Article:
Thanks again for the discussion. Feel free to keep it up!

          3. Yes, adolescence sucks. And it seems like so many kids slip through the cracks. Where are the adults when they are starving themselves or cutting or whatever? It shouldn’t get to that point. Some adults are a great help, but others are oblivious or just write everything off as teen angst. It makes me angry. And sad.

          4. Oh no kidding. It’s easier to blame a set of people that look funny for a particular problem because we can stop the discourse at the level of appearance, instead of actually looking at factors that would cause a kid to be so completely desperate. Granted, those factors are likely enormous problems within the fabric of society that would require equally enormous changes to address, but – oh, the media.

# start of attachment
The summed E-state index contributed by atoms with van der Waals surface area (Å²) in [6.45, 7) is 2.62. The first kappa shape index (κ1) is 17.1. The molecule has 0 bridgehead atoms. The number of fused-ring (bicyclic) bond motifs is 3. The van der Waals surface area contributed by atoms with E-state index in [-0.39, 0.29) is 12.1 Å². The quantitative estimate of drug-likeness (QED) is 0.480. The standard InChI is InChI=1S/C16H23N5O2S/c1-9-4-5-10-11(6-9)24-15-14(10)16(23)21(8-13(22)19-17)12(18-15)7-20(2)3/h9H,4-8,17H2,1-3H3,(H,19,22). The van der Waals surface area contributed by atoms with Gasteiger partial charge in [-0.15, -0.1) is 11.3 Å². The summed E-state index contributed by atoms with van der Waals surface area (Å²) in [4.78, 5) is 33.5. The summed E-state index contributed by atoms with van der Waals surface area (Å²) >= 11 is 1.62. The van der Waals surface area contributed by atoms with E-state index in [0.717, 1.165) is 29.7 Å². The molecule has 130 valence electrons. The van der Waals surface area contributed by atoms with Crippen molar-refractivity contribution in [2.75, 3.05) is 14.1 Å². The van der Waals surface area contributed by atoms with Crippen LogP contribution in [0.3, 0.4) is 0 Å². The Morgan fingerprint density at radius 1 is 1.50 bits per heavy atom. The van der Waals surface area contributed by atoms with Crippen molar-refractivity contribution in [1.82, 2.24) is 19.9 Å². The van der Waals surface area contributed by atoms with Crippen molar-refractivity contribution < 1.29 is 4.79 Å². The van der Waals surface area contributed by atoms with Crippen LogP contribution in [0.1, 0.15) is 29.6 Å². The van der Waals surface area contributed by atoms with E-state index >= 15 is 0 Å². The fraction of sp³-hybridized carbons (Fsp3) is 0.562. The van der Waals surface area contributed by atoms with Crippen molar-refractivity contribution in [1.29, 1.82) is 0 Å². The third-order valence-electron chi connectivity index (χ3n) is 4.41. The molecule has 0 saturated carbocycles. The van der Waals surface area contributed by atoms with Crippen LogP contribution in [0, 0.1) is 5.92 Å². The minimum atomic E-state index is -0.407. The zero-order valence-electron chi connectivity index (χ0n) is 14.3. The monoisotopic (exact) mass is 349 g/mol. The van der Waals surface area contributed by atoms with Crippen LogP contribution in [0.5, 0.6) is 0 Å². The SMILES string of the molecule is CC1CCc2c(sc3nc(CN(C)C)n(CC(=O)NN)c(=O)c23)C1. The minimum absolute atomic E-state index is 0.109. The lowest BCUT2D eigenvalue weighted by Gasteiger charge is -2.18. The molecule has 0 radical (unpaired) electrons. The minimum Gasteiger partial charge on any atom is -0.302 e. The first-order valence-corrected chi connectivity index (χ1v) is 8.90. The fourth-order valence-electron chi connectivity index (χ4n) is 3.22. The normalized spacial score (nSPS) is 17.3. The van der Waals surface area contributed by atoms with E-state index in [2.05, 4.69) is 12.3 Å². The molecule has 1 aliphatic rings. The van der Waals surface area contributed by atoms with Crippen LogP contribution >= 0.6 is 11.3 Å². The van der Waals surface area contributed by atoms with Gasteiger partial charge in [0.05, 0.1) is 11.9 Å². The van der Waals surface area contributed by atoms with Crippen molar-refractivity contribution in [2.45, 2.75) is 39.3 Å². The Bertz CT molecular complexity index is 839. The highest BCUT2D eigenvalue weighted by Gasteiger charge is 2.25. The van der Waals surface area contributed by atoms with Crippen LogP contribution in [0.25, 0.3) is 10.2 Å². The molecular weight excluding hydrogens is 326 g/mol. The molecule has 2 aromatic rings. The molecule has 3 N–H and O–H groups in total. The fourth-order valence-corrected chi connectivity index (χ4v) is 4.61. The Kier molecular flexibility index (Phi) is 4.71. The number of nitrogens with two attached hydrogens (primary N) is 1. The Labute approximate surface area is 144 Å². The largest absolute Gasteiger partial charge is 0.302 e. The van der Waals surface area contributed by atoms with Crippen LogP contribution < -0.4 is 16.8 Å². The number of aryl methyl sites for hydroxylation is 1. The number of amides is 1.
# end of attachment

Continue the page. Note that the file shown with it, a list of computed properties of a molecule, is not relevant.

The genuinely pathological nonconformists and conformists alike got away with all kinds of awful shit during my youth while the only marginally damaged in all corners got nailed. I always wondered why.

            Also, it seems that school shootings are passe. How odd!

  23. Well, let’s see. People who ostentatiously flaunt normalcy when they’re teenagers are either people who dig being flamboyant, people who don’t fit in to the admittedly rigid-as-hell social structures of your average high school, and (I must admit) a fair percentage of losers, weirdoes, and genuine problem-freaks.